New York

Richard Foreman

La Mama E.T.C.

In Richard Foreman’s latest production, Eddie Goes to Poetry City, 1991, the protagonist takes off on a metaphorical roller-coaster ride to a mythical destination (where “poetry melts language”), with the audience strapped in tightly behind him. On the way all kinds of words, women, and objects—not to mention buckets full of existential angst—are thrown across his path. The moment the signal is given to start the action, the audience begins to count up the objects that characteristically litter the Foreman stage, to mark off, like a silent kitchen timer, how much longer you have to go to the end (a row of clocks on the far wall, set to real time, makes this task easier). Not surprisingly, Eddie tries to escape, but even this he does with mortifying self-consciousness. “Why is everyone looking at me?” he asks. Because “you’re in a play,” the good doctor answers, and the taped voice, not content to leave well enough alone, quibbles, “If this were a play, a room would be visible into which one projects one’s imagination.”

If these quarrelsome exchanges sound familiar, it is because many of them could have been lifted directly from any number of Foreman’s earlier theatrical works that have begged the same questions regarding the theater’s ability to provoke real thought. The fast pace of the banter, bell ringing, and electronic buzzing are all designed to make the audience dizzy, and Foreman always tests to see who is really listening. “Eddie, are you really paying attention?” he asks, as much of Eddie as of the audience. Foreman’s special brand of doublespeak sets the tone; first the actors speak, then Foreman (on tape) says what they are really thinking, then they (no longer so sure) say what they think he thinks they should say, and so on. Foreman is less argumentative here, and he interrupts his performers less frequently than he has done in the past. As a result, a narrative emerges—of a man, two lovers, his analyst, and an office party—and Eddie meanders through this intellectual obstacle course at a more meditative pace. With time on his hands, he reveals a vulnerable, even a simple side; he talks about God, art, love, and his notion that life “wobbles.” In the end, he is actually allowed to have opinions of his own. “Right. Completely, totally, right,” the taped voice concedes.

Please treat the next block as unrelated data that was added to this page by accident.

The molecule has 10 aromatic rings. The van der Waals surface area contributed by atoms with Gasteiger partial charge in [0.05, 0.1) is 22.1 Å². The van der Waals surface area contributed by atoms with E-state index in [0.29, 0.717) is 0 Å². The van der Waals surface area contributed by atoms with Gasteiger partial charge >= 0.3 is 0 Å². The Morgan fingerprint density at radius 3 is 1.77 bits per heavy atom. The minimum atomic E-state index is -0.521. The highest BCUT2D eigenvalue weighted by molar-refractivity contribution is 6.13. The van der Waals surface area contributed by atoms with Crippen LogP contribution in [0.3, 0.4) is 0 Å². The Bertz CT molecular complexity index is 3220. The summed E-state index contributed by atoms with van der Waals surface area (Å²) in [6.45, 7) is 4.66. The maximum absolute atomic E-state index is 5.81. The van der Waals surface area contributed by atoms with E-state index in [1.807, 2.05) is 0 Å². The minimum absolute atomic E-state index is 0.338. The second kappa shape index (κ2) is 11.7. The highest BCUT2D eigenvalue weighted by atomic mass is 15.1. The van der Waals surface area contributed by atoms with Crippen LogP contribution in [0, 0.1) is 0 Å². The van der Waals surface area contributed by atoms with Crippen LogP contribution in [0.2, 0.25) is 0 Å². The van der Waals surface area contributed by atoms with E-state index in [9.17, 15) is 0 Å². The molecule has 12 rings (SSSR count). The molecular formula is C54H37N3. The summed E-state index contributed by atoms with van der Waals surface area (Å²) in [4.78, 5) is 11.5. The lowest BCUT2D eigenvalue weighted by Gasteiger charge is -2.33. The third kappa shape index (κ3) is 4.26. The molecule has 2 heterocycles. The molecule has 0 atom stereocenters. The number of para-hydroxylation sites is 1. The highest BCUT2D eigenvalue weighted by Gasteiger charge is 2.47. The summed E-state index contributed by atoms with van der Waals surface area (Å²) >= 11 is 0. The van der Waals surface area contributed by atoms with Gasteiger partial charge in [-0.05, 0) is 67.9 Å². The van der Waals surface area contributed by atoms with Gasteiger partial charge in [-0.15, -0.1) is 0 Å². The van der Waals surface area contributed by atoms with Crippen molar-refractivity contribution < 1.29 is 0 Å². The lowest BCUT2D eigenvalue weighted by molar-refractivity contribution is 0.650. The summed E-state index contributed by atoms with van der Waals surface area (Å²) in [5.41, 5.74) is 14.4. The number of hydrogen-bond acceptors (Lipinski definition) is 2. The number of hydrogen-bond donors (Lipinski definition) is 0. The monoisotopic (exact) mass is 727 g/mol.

For those who were initiated into Foreman’s personal language back in the ’70s, when Conceptual art was in full swing, this work has a ghostly way of conjuring up those times. Indeed, Foreman’s wonderful custom-built shoe box of a stage, complete with windowless curtains and doors to nowhere, functions like a time bubble; though his actors wear ’30s dress and haircuts, and the rickety sets smack of Coney Island (is this the Poetry City that Eddie seeks?), this work is really another window into Foreman’s brain. Since he first turned his loft into a theater where his company, The Ontological-Hysteric Theater performed from 1968–76, his practice has constituted an ongoing search for the Holy Grail, which in his case represents the highest possible plane of intellectual existence.

All these years later, Foreman’s theater seems to have remained untouched by the media-obsessed ’80s or by changes in the political or economic weather. While audiences during that time have apparently lost their attention span for verbal puzzles, and while talk of cultural illiteracy only confirms this communication gap, Foreman is as committed as ever to transforming the mundane into the extraordinary. There are signs here that he may be changing direction, however, for just as Eddie discovers that Poetry City is really much closer to home than he thought, so too Foreman’s new work suggests that the mundane can, in fact, be extraordinary.

RoseLee Goldberg